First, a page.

The healthiness of listed food portfolios is back in the spotlight following ShareAction’s campaign challenging Nestlé to up its game. It’s concerned about the regulatory, reputational and legal consequences that may arise if Nestlé doesn’t improve on health.

Specifically, ShareAction claims three-quarters of Nestlé’s sales come from foods with high levels of salt, sugar and fat, and has put forward a resolution for shareholders to vote on at the fmcg giant’s upcoming AGM on 18 April.

However, assessing the healthiness of portfolios is inherently subjective, and the devil is in the detail. It depends on the source used, what’s included within scope, and the geographic breadth of the study.

ShareAction is using the 2015 WHO Europe nutrient profile model as a key source. The drawback is, it only takes into account data for seven countries and 20 companies. We also question the methodology, which deems most yoghurts unhealthy but gives a higher ranking to ready meals and convenience foods, as well as bread, butter and oils. There is also a difference of opinion as to whether coffee and specialised nutrition should be included as healthy: Nestlé argues they should, but ShareAction disagrees.

Contrary to ShareAction’s estimate, Nestlé claims nearly 60% of its sales (excluding petfood) stem from more nutritious products. Twenty-one per cent of its portfolio comes from more indulgent categories. Nestlé’s methodology uses the Australian Health Star Rating (HSR) system, a government-endorsed nutrient profiling model that rates any product with more than 3.5 stars as healthy.

ShareAction argues Nestlé should have targets for what percentage of its portfolio comes from healthy lines. However, Nestlé believes increasing the proportion of sales from more nutritious segments would weaken other parts of its portfolio.

Instead, in September 2023, Nestlé set an absolute target to increase its healthier food sales by CHF25-30bn by 2030, up 50% from 2022 levels. The company hasn’t outlined specific plans of how it intends to reach this target, but it may require more acquisitions centred on healthier food categories.

ShareAction points out this 2030 target is ‘only’ in line with Nestlé’s group mid-single-digit organic growth guidance, meaning its less healthy portfolio will grow at the same rate as the healthier part. Nestlé has countered with assertions that its healthier portfolio will grow faster, at the top end of its organic growth guidance. In 2023, the weight of Nestlé’s healthier portfolio did indeed grow faster, increasing by two percentage points to 59% of its group sales.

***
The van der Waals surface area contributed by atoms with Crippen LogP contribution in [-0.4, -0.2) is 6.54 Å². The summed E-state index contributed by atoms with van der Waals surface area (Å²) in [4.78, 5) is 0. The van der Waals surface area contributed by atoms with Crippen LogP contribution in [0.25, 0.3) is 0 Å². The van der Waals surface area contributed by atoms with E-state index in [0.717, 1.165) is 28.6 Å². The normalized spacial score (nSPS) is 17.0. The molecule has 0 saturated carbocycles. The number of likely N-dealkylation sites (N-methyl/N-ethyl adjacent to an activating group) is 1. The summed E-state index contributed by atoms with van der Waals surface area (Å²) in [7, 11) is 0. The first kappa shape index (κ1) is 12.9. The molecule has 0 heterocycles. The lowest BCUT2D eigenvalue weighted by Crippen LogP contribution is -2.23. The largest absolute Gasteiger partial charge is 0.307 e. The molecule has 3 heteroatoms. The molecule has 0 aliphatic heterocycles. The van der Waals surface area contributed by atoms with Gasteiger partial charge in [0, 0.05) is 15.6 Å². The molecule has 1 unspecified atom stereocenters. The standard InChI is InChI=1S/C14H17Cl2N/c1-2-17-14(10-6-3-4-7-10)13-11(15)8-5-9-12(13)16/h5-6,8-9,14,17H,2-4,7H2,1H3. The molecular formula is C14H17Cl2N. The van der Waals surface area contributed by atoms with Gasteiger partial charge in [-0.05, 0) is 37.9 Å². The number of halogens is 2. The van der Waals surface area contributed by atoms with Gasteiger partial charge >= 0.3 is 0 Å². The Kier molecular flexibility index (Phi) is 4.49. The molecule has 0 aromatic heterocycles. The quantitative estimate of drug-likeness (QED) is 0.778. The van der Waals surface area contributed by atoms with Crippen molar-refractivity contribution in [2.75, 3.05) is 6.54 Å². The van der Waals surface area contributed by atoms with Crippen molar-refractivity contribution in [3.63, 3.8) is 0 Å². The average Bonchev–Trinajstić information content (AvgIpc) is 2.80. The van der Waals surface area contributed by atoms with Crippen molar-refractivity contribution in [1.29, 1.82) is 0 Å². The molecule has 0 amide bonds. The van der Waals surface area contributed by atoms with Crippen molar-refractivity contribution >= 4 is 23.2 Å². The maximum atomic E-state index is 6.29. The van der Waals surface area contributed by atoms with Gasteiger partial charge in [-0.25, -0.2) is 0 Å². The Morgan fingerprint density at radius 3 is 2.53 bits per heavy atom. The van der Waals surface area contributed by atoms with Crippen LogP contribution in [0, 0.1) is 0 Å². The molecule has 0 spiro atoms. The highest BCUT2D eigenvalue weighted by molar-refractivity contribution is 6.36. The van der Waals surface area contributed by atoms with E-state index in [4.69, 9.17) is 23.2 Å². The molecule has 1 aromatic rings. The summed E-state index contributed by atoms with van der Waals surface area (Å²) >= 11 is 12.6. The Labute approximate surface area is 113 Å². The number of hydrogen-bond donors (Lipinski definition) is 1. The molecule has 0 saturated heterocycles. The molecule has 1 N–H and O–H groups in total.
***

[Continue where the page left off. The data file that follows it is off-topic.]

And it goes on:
It’s also worth pointing out Nestlé has already shifted its portfolio quite significantly since Mark Schneider became CEO in 2017. Twenty-two per cent of its portfolio has been rotated in and out. The biggest change has been in the US, where 50% of its portfolio of many unhealthy businesses has been sold, including US confectionery.

Whilst there are many estimates of the impact of obesity, the WHO reckons it will cost the global economy more than $4tn a year by 2035. There is no doubt the food industry needs to do more on health, but almost by definition, packaged food is going to be less healthy than natural foods such as fruit and vegetables. Most consumers know minimally processed food is better for their health, but there is also the practical consideration of cost. Companies such as Danone and Glanbia have already positioned their portfolios, with the majority of their sales now in healthier categories.

It is a little ironic that companies with 100% unhealthy portfolios are less in the spotlight than Nestlé, which has transformed its portfolio in the last decade and also has time-bound commitments to increase the weight of its healthier categories. Coffee, petfood and health sciences make up almost half of Nestlé’s portfolio, up from a quarter a decade ago.

Nestlé is also the first company to report on the nutritional value of its entire global portfolio, using HSR. We think all food companies need to follow suit. That said, food CEOs will need to think hard about what ‘good’ portfolios of the future should look like in a lower-calorie, higher-value world.